From the Salicaceae family, the black poplar is a deciduous tree that can reach a height of 30 m.
Its canopy can be either pyramidal, oval or columnar, with a diameter of 8 to 15 m and abundant branching. The bark is gray and smooth in young specimens, fissured longitudinally and brownish in adult specimens.
The leaves are diamond-shaped to triangular, 5–8 cm long and 6–8 cm broad, bright green on both surfaces, turning yellow in autumn. It’s a dioecious species – male and female flowers grow on different plants.
Flowering takes place before the formation of leaves, between February and April. The flowers are small, grouped in pendent unisex loops. The masculine tops are gray, of which the stamens of reddish colour stand out; the females are greenish-yellow.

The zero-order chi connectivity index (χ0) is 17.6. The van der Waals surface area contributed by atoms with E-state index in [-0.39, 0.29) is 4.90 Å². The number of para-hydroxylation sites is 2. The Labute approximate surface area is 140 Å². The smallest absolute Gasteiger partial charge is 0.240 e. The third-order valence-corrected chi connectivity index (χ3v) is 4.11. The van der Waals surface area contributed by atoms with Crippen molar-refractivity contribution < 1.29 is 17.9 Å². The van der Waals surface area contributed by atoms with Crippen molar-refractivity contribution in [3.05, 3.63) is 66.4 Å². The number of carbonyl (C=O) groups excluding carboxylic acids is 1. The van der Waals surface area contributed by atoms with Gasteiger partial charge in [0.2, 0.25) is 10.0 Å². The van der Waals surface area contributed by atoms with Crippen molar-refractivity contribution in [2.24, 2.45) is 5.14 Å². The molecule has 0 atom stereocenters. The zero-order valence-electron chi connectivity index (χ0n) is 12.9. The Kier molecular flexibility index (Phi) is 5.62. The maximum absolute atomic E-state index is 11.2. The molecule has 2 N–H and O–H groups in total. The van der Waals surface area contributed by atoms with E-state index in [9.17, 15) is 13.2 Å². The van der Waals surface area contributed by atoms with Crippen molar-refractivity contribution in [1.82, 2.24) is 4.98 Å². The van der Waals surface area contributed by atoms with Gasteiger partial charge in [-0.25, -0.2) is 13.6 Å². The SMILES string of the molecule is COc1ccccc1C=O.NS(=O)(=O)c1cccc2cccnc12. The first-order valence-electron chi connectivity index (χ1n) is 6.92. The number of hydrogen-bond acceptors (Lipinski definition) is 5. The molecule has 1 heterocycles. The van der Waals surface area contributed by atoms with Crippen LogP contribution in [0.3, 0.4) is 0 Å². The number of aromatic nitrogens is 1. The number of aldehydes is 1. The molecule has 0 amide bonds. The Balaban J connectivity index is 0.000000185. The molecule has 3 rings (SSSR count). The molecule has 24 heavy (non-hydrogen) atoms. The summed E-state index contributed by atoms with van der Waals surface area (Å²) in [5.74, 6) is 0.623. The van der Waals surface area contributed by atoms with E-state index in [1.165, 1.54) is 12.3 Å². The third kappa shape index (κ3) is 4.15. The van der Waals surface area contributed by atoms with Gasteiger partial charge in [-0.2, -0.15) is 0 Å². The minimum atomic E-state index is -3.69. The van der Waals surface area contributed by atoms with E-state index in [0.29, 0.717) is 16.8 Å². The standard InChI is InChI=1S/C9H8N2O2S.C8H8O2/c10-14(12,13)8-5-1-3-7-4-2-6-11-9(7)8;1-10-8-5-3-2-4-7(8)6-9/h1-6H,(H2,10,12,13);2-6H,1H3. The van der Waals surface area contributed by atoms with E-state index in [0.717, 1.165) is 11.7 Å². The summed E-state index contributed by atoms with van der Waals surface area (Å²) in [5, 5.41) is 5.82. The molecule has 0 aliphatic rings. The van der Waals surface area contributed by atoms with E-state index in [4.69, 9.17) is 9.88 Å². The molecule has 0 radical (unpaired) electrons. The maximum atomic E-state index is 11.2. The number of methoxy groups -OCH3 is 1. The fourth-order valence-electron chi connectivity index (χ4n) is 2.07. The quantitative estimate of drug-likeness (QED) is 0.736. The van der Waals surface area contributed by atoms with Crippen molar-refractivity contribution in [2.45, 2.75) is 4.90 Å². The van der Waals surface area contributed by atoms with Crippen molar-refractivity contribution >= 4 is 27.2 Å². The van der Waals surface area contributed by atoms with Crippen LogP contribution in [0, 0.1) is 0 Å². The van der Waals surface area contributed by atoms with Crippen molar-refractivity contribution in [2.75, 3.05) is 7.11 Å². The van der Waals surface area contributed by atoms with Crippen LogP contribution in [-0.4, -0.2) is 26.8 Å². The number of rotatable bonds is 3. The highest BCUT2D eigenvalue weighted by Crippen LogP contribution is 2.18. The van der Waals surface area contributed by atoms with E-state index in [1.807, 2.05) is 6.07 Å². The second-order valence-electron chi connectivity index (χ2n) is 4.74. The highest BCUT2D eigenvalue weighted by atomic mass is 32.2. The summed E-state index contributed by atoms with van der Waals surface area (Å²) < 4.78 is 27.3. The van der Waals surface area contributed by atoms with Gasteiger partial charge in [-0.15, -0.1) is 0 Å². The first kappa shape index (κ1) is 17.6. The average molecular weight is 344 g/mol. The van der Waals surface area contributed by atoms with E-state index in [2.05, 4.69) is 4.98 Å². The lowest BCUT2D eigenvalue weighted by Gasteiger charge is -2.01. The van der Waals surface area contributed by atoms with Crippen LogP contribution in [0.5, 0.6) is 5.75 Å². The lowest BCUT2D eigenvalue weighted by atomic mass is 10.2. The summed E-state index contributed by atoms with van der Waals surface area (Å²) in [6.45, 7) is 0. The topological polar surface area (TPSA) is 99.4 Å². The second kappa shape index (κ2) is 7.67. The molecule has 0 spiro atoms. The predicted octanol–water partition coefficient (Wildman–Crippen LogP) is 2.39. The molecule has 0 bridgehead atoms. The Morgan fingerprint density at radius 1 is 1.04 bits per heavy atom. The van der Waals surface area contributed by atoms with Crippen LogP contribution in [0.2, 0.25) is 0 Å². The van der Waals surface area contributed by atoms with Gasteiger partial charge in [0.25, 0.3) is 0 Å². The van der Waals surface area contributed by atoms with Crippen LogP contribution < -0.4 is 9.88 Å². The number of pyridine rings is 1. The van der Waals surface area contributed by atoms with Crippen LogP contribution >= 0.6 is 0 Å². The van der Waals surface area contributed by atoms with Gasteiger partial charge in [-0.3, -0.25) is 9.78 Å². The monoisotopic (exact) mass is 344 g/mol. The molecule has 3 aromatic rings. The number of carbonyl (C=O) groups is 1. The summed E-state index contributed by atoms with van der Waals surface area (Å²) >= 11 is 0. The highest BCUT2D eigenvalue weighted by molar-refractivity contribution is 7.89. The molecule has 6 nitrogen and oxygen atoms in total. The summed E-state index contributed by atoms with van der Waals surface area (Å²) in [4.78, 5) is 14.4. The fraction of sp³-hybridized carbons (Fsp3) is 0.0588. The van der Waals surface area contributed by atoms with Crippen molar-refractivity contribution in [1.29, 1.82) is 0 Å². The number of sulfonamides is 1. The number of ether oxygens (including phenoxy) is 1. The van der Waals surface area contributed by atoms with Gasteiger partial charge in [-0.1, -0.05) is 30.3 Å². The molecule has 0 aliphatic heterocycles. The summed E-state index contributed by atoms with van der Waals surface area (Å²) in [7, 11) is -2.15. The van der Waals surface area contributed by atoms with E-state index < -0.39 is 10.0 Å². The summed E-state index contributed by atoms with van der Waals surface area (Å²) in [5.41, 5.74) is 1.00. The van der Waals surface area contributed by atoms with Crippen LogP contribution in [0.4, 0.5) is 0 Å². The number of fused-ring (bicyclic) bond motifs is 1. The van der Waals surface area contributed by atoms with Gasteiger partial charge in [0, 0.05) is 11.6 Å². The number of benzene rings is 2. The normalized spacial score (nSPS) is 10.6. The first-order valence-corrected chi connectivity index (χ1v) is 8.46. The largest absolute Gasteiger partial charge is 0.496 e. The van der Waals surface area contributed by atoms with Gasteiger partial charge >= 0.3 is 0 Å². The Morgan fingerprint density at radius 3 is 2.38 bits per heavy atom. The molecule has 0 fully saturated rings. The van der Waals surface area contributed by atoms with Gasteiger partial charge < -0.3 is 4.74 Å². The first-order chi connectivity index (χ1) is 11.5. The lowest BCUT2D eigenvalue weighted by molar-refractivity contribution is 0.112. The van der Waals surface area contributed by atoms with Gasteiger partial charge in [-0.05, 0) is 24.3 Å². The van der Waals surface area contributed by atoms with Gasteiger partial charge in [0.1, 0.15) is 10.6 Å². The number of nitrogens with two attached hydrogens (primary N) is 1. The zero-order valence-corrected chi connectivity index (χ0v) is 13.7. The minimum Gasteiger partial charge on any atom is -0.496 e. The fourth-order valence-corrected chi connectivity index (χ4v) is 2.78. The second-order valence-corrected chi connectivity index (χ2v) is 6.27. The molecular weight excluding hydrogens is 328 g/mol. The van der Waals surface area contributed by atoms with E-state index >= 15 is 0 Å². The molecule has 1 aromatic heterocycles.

The fruit is a 7-9 mm ellipsoid capsule with seeds that have white tufts, known as cottonwood.
Its origin is not consensual, with eastern and western Asia being considered as the more likely areas of origin, becoming wild in most of Europe and North Africa. There are records of its cultivation since antiquity.
Poplars are riparian trees, and may occur spontaneously in well-lit places with deep, moist and fresh soils.
It is used as an ornamental tree and for the protection of valleys’ soil. It is a fast growing tree of short life cycle. It can be propagated by cuttings as well as being born from roots.
Its bright light wood is used for the manufacture of toothpicks, matches, toys and other objects of light carpentry; also in paper production and it was used in the past to build rail cars.
The bark of the branches has medicinal properties and is used in infusions to treat fever, rheumatism and bronchitis.
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